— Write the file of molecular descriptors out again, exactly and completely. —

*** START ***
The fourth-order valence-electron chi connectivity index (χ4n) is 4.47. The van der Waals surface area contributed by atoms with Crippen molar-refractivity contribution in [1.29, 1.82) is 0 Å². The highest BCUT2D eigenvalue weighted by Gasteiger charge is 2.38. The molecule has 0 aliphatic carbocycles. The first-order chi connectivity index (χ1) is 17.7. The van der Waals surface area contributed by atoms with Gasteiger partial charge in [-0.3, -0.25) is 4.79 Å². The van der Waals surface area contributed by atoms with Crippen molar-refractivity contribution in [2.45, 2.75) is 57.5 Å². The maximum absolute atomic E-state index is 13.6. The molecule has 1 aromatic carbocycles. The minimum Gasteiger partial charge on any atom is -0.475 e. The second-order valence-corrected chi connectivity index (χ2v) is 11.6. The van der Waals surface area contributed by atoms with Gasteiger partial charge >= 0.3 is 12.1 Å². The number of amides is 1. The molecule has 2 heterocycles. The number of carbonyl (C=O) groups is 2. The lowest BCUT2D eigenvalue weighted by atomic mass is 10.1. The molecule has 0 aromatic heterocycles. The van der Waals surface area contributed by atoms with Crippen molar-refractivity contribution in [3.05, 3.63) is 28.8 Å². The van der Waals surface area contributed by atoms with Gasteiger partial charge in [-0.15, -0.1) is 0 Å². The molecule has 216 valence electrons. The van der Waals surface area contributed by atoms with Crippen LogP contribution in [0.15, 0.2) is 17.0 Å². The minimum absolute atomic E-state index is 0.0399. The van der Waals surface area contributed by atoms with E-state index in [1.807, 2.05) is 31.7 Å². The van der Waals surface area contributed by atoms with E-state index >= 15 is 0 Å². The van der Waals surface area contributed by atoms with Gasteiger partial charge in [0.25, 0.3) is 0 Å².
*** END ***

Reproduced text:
The fourth-order valence-electron chi connectivity index (χ4n) is 4.47. The van der Waals surface area contributed by atoms with Crippen molar-refractivity contribution in [1.29, 1.82) is 0 Å². The highest BCUT2D eigenvalue weighted by Gasteiger charge is 2.38. The molecule has 0 aliphatic carbocycles. The first-order chi connectivity index (χ1) is 17.7. The van der Waals surface area contributed by atoms with Gasteiger partial charge in [-0.3, -0.25) is 4.79 Å². The van der Waals surface area contributed by atoms with Crippen molar-refractivity contribution in [2.45, 2.75) is 57.5 Å². The maximum absolute atomic E-state index is 13.6. The molecule has 1 aromatic carbocycles. The minimum Gasteiger partial charge on any atom is -0.475 e. The second-order valence-corrected chi connectivity index (χ2v) is 11.6. The van der Waals surface area contributed by atoms with Gasteiger partial charge >= 0.3 is 12.1 Å². The number of amides is 1. The molecule has 2 heterocycles. The number of carbonyl (C=O) groups is 2. The lowest BCUT2D eigenvalue weighted by atomic mass is 10.1. The molecule has 0 aromatic heterocycles. The van der Waals surface area contributed by atoms with Crippen molar-refractivity contribution in [3.05, 3.63) is 28.8 Å². The van der Waals surface area contributed by atoms with Gasteiger partial charge in [-0.15, -0.1) is 0 Å². The molecule has 216 valence electrons. The van der Waals surface area contributed by atoms with Crippen LogP contribution in [0.15, 0.2) is 17.0 Å². The minimum absolute atomic E-state index is 0.0399. The van der Waals surface area contributed by atoms with E-state index in [1.807, 2.05) is 31.7 Å². The van der Waals surface area contributed by atoms with E-state index >= 15 is 0 Å². The van der Waals surface area contributed by atoms with Gasteiger partial charge in [0.25, 0.3) is 0 Å².